Structual Issues That Stop Good-Food Poverty Provision

If you read this and think we are criticising you because, for example, you work hard at a food bank, you are wrong. For us, it’s all about the food and making sure people get fed well. Importantly if you work for a food bank and/or want to help hungry people we would hope its about the food for you too.

We have worked/researched for over 5 years to overcome the poor-food-for-poor-people approach of food aid in the UK. Every week, we get emails and various other contacts claiming that food aid has to use processed tinned food because…with a whole host of reasons listed.

So, let’s unpick those reasons. And to start, let’s get every reader focused:

EVERY HUNGRY PERSON DESERVES THE BEST FOOD POSSIBLE AND PROVIDING GOOD-FOOD-AID IS POSSIBLE = FACT.

Here are the headlines of some of the work we have undertaken.

  • We know over 50% of food banks parcels go uneaten or unused because they are random items that don’t work as meals. As a quick test – take a food parcel home and cook it for yourself and let us know your results?
  • We know over 60% of surplus food provided by organisations like Fareshare is never used because it is again random, end of date or processed. This means it’s being thrown away by centres and others who are paying for the service.
  • We know most food donated to food banks is done randomly and so, random food in means random food out. If most people can’t cook (which is the claim by a lot of food banks) what is the point of random food when all it presents is a difficult ‘ready steady cook’ exercise?

Imagine the difference that could be made if the food was not random…moving on:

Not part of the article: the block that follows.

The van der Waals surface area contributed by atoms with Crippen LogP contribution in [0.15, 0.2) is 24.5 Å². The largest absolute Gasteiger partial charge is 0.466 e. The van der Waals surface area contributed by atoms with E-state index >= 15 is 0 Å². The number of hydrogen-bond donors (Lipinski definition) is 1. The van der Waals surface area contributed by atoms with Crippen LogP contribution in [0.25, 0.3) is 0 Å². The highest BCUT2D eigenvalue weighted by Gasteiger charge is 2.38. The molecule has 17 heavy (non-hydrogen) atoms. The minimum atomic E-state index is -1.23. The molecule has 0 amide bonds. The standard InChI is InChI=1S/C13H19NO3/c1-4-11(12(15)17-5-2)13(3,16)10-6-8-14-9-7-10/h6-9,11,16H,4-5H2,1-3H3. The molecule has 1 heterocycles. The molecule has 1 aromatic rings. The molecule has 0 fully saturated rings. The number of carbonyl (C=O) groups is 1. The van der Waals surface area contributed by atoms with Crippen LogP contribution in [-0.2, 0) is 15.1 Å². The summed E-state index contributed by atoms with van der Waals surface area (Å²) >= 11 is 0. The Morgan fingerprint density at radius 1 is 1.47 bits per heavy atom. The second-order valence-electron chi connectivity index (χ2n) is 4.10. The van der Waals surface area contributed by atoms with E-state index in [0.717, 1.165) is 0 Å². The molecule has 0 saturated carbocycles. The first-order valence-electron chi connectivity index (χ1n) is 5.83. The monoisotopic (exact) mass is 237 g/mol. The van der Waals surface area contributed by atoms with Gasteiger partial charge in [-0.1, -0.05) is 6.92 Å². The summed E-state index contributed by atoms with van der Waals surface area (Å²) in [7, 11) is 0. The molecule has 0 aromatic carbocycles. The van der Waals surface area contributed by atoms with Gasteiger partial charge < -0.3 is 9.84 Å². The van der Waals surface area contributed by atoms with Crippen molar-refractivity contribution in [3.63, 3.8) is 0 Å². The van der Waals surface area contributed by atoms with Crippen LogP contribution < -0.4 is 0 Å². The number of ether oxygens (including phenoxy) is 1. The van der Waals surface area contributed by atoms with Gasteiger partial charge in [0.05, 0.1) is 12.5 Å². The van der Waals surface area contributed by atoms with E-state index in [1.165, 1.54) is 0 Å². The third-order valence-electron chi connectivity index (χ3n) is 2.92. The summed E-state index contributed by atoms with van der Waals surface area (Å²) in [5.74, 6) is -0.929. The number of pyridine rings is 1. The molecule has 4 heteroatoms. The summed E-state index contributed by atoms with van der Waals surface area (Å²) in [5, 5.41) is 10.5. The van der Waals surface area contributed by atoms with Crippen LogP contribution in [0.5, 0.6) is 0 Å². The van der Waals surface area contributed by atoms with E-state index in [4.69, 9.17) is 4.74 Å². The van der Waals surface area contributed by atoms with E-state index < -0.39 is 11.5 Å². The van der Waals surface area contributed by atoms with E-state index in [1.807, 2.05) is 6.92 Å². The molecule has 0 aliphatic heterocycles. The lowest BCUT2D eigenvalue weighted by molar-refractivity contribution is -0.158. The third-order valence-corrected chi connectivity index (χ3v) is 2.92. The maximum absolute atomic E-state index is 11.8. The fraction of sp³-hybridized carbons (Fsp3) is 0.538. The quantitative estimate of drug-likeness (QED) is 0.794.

• We know that when people are hungry they make bad decisions and likely to stay in their crisis. If they eat well, they make better decisions and are more likely to move on. If you disagree with this, please take the time to fast and then feed yourself for a week or longer on a random food aid parcel and see how you get on with your decision making. This is important because people are being expected to stop their crisis eating only very poor-processed-food – it just doesn’t add up.
  • We know that there are food banks all over the country stuck with stock of food they cannot use because it has been randomly donated and foodbanks that are always in need of other foods and goods that are donated less or not at all. Wouldn’t it be much better if only the food needed was donated – it can be done.

The above sets the context, now let’s start taking about those structural issues – and as we do, imagine creating a good-food-aid system – the best in the world if you like – why wouldn’t anyone want to be part of that and all the time making sure hungry people stay healthy?

Here are 10 issues to get us started:

We can’t provide fresh food and only supply

processed because:

We don’t have refrigeration.

 

Ask the Trussell Trust to purchase one for you (£20m from ASDA) or if you are an independent food bank, fundraise £120 (or less) to purchase one. Start by wanting to offer good food and the rest will follow.

 

We rely on volunteers and they don’t have the skills to handle fresh food.

 

Volunteers can be easily/cheaply trained in food hygiene (back to the £20m ASDA fund again or local funds). Surely every volunteer who could would want to train and learn new skills and every food bank offer to training as part of their development?

 

We don’t have the space to store fresh food.

 

It’s all about priorities here. There is space for processed food but not for fresh food – why? It’s a simple change.

 

Fresh food is too expensive for people to donate.

 

If this were true then the whole food aid system does not add up because people are donating more expensive items now? People will donate whatever food they think people need – educate the donor.

 

You can’t tell people what to donate it will put them off donating.

 

Linked to 4. People are already told what food banks need and they donate and also food banks run appeals for particular items – so if it works, it works – educate the donor.

 

People don’t know how to cook fresh food and prefer processed food to fresh.

 

Regarding cooking: This is mostly right but imagine if the food aid parcel was not random and contained items that could be cooked simply with very easy to follow recipes – we have done this work and it’s a simple change. Regarding fresh food: We’ve never met anyone who has turned down fresh good meals and take random processed tins instead (but still the claim is made)

 

People don’t have an electricity or gas supply.